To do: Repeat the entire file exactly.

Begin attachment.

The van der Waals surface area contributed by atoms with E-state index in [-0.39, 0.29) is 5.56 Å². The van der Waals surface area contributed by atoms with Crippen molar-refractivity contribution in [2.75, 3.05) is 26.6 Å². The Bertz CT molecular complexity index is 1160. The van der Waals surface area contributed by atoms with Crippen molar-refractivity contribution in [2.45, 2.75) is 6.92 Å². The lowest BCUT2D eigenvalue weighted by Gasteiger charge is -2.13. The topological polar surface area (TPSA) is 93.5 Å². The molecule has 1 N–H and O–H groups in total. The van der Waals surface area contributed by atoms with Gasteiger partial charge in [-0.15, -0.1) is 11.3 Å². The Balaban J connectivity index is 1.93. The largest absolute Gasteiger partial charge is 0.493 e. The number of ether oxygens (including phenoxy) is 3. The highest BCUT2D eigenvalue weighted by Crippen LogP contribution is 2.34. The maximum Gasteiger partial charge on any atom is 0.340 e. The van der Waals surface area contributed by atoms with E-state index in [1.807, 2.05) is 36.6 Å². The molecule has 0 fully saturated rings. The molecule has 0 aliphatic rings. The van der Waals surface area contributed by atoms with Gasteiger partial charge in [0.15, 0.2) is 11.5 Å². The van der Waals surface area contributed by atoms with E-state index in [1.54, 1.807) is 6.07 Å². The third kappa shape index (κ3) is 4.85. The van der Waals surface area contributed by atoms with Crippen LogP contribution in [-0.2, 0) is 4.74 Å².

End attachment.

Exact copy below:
The van der Waals surface area contributed by atoms with E-state index in [-0.39, 0.29) is 5.56 Å². The van der Waals surface area contributed by atoms with Crippen molar-refractivity contribution in [2.75, 3.05) is 26.6 Å². The Bertz CT molecular complexity index is 1160. The van der Waals surface area contributed by atoms with Crippen molar-refractivity contribution in [2.45, 2.75) is 6.92 Å². The lowest BCUT2D eigenvalue weighted by Gasteiger charge is -2.13. The topological polar surface area (TPSA) is 93.5 Å². The molecule has 1 N–H and O–H groups in total. The van der Waals surface area contributed by atoms with Gasteiger partial charge in [-0.15, -0.1) is 11.3 Å². The Balaban J connectivity index is 1.93. The largest absolute Gasteiger partial charge is 0.493 e. The number of ether oxygens (including phenoxy) is 3. The highest BCUT2D eigenvalue weighted by Crippen LogP contribution is 2.34. The maximum Gasteiger partial charge on any atom is 0.340 e. The van der Waals surface area contributed by atoms with E-state index in [1.807, 2.05) is 36.6 Å². The molecule has 0 fully saturated rings. The molecule has 0 aliphatic rings. The van der Waals surface area contributed by atoms with Gasteiger partial charge in [0.15, 0.2) is 11.5 Å². The van der Waals surface area contributed by atoms with E-state index in [1.54, 1.807) is 6.07 Å². The third kappa shape index (κ3) is 4.85. The van der Waals surface area contributed by atoms with Crippen LogP contribution in [-0.2, 0) is 4.74 Å².